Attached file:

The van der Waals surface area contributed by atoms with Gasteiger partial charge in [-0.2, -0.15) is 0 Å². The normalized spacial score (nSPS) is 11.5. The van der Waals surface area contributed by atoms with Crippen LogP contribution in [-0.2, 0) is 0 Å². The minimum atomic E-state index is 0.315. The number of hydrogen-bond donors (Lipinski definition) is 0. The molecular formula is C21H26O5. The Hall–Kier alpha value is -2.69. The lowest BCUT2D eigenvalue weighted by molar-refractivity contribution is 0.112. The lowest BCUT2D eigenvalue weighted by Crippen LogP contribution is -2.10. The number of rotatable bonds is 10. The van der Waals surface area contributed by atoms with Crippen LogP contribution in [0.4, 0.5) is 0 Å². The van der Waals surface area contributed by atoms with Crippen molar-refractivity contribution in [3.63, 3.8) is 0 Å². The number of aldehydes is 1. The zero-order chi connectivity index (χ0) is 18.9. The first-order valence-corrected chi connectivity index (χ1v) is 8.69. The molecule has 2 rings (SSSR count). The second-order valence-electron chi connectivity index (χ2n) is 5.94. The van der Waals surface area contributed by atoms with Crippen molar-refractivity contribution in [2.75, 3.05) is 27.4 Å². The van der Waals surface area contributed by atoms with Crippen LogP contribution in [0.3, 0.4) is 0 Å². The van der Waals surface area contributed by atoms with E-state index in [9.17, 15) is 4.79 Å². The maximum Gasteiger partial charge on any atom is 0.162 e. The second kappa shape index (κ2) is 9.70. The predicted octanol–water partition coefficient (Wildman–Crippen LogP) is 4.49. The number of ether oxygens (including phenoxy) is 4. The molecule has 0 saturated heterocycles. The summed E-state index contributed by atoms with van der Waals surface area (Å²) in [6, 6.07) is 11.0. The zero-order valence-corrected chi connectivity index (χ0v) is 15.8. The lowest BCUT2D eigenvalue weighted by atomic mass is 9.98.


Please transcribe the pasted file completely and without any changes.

The van der Waals surface area contributed by atoms with Gasteiger partial charge in [-0.2, -0.15) is 0 Å². The normalized spacial score (nSPS) is 11.5. The van der Waals surface area contributed by atoms with Crippen LogP contribution in [-0.2, 0) is 0 Å². The minimum atomic E-state index is 0.315. The number of hydrogen-bond donors (Lipinski definition) is 0. The molecular formula is C21H26O5. The Hall–Kier alpha value is -2.69. The lowest BCUT2D eigenvalue weighted by molar-refractivity contribution is 0.112. The lowest BCUT2D eigenvalue weighted by Crippen LogP contribution is -2.10. The number of rotatable bonds is 10. The van der Waals surface area contributed by atoms with Crippen LogP contribution in [0.4, 0.5) is 0 Å². The van der Waals surface area contributed by atoms with Crippen molar-refractivity contribution in [3.63, 3.8) is 0 Å². The number of aldehydes is 1. The zero-order chi connectivity index (χ0) is 18.9. The first-order valence-corrected chi connectivity index (χ1v) is 8.69. The molecule has 2 rings (SSSR count). The second-order valence-electron chi connectivity index (χ2n) is 5.94. The van der Waals surface area contributed by atoms with Crippen molar-refractivity contribution in [2.75, 3.05) is 27.4 Å². The van der Waals surface area contributed by atoms with Crippen LogP contribution in [0.3, 0.4) is 0 Å². The van der Waals surface area contributed by atoms with E-state index in [9.17, 15) is 4.79 Å². The maximum Gasteiger partial charge on any atom is 0.162 e. The second kappa shape index (κ2) is 9.70. The predicted octanol–water partition coefficient (Wildman–Crippen LogP) is 4.49. The number of ether oxygens (including phenoxy) is 4. The molecule has 0 saturated heterocycles. The summed E-state index contributed by atoms with van der Waals surface area (Å²) in [6, 6.07) is 11.0. The zero-order valence-corrected chi connectivity index (χ0v) is 15.8. The lowest BCUT2D eigenvalue weighted by atomic mass is 9.98.